Ruling out negotiations with ADFL rebels, Kamanda wa Kamanda stressed that his government planned to recapture the rebel held territory. "We want to recover our territorial integrity, in order to organize elections this year throughout the entire country," he told AFP. Zaire's Foreign Minister is considered to be anti-Tutsi and was a key force behind the withdrawal of Zairean nationality from Tutsis living in the Kivu regions; a decision that helped to escalate the conflict that led to the 1996 flight of Zairean Tutsis to Rwanda and the creation of the ADFL. According to AFP, Kamanda wa Kamanda in his meeting with the UN Secretary-General Kofi Annan on Monday, again reiterated his government's accusations that the fighting in eastern Zaire was an act of "aggression" by Rwanda and Uganda.

Sahnoun's mandate, which includes the promotion of peaceful settlements of the conflicts in the ethnically torn Great Lakes region, also provides for him to "help preserve the unity and territorial integrity of Zaire and to help restore that country's national institutions, including through support for the electoral process." Sahnoun is expected to report back to the UN Security Council, in a month and to prepare an international conference on the Great Lakes. Kamanda wa Kamanda said that his government favoured such a forum but the conference could only be held "after the withdrawal of all the occupying forces" from Zaire, said AFP.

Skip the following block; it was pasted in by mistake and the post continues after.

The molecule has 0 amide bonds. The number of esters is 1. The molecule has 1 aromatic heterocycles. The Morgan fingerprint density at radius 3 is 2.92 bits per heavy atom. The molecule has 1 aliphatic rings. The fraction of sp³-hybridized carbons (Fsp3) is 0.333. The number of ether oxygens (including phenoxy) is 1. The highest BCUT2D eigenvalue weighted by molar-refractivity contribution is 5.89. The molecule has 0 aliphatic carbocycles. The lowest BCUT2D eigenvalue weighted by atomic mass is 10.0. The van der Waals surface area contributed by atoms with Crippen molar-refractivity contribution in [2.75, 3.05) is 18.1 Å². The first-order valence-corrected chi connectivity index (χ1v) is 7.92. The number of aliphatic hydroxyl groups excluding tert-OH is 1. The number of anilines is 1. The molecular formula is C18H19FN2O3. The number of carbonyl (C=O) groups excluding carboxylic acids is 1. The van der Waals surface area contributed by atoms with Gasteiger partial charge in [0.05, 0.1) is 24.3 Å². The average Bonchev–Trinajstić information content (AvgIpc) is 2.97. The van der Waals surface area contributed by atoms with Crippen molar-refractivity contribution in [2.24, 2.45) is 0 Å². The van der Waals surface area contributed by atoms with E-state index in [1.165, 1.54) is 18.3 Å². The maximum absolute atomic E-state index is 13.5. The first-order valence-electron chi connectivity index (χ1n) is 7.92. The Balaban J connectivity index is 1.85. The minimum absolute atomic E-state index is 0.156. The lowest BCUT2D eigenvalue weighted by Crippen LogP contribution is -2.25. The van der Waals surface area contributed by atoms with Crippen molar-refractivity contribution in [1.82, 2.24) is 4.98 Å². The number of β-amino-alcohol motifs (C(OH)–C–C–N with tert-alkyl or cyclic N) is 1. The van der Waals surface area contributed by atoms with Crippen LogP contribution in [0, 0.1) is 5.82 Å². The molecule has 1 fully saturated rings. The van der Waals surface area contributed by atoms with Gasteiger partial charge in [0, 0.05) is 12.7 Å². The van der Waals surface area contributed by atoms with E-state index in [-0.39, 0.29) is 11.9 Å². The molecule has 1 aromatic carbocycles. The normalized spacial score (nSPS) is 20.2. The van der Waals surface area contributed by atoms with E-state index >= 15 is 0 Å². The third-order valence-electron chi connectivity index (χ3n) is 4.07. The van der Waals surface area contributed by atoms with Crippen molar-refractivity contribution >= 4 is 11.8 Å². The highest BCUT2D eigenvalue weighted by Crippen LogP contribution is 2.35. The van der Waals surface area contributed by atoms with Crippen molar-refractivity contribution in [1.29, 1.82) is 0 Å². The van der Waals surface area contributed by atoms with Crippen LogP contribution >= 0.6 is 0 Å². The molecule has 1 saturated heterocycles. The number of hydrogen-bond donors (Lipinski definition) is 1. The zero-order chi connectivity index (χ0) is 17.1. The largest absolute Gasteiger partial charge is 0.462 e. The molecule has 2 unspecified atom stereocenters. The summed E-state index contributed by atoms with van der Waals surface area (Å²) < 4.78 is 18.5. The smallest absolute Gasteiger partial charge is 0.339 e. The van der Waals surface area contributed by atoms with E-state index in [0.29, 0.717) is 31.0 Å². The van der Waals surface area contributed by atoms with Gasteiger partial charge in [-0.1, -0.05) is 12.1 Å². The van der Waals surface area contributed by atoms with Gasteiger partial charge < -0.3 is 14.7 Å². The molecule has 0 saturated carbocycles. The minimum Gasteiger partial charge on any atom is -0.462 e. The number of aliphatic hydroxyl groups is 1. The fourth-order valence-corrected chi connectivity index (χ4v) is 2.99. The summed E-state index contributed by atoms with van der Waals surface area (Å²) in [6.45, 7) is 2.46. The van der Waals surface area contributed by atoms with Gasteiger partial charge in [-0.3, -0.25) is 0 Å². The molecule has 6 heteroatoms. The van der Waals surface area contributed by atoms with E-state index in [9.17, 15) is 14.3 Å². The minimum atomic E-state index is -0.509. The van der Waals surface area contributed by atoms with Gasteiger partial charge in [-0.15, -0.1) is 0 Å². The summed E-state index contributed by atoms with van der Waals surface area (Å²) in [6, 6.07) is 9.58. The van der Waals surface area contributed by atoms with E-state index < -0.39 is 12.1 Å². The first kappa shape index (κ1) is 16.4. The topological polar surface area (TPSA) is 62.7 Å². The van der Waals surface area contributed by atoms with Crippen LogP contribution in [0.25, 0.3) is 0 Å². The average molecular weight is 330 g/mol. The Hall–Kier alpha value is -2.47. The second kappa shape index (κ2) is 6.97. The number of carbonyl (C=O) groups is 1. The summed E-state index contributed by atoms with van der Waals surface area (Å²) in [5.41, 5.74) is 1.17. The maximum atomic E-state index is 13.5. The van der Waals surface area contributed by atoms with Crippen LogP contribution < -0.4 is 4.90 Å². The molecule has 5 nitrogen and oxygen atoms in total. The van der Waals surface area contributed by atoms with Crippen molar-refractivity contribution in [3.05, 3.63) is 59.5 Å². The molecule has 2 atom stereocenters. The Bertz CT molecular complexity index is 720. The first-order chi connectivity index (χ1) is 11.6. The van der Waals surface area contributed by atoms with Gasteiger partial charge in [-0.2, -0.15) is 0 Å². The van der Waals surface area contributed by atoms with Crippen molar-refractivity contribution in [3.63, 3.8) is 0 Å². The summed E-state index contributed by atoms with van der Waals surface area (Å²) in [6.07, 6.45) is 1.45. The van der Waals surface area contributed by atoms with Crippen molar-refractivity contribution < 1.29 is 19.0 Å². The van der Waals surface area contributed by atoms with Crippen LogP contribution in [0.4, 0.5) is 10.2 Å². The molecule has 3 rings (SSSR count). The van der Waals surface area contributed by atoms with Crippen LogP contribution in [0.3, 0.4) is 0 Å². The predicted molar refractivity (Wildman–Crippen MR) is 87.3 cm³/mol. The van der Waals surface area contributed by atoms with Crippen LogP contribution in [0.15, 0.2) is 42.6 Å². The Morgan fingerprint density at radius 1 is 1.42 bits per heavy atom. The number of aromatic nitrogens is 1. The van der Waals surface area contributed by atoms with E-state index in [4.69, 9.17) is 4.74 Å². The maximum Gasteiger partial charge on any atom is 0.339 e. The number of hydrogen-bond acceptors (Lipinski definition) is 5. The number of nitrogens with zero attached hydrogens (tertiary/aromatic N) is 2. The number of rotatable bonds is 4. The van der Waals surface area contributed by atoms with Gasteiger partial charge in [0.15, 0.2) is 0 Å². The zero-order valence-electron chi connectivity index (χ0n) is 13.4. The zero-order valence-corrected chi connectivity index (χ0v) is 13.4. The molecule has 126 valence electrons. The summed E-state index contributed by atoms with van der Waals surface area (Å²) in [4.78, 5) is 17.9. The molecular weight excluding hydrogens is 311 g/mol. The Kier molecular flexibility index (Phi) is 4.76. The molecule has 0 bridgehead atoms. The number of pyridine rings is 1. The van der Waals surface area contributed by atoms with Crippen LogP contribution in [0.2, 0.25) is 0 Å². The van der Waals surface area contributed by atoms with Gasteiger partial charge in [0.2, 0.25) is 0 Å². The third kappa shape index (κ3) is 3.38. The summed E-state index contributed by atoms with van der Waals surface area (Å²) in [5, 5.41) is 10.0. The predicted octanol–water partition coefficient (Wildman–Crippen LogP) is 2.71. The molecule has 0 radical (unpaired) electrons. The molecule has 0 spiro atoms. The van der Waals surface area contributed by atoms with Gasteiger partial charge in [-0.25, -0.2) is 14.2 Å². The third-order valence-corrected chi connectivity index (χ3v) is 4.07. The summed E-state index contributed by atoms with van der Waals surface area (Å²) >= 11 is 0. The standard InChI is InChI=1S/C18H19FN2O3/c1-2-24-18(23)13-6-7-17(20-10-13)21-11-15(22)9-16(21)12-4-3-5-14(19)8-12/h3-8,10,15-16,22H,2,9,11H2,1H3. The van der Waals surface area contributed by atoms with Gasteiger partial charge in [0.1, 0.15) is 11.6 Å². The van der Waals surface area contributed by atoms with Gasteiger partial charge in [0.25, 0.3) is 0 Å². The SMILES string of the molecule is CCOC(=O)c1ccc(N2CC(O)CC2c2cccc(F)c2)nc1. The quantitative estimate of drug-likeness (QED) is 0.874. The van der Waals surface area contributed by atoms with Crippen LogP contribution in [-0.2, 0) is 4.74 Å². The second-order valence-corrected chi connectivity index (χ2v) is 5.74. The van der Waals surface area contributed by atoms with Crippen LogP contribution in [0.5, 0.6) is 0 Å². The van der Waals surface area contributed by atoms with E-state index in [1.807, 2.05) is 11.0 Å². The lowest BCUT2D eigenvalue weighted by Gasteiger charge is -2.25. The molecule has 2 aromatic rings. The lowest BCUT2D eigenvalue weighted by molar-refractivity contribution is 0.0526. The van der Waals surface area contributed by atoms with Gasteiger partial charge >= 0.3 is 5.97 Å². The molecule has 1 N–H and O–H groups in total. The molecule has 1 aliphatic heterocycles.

Sahnoun plans to meet with Zairean President Mobutu Sese Seko who is convalescing in France before heading to the Great Lakes region where he would see all the players in the conflict, including Zairean rebel leaders.

# The "peace quartet" of foreign ministers from Kenya, Zimbabwe, Cameroon and South Africa, who met in South Africa, announced they would hold talks with the Zairean government towards a resolution of the civil war, said AFP. The aim of the proposed "wide-ranging consultations" would be to entice all the implicated parties to the negotiating table. They hope to follow up with visits to Rwanda, Burundi and Uganda, countries allegedly supporting ADFL forces. "At the moment that (the involvement of the other three countries in the conflict) is just speculation ... part of our investigation will be to ascertain the truth of these reports," the South African minister said. They have also not excluded the possibility of talks with ADFL rebels.

According to AFP, the ministers dismissed the possibility of a request for outside military intervention. Moreover, they called on "all countries, organizations and foreign nationals to refrain from military involvement in the conflict, which could lead to a further escalation of hostilities." The ministers are planning a fact-finding mission to Zaire and the conflict area but recognized that this may be difficult because of the restrictions imposed by the war. Following the fact-finding mission the ministers plan to arrange another summit, for which the date and venue have not yet been specified.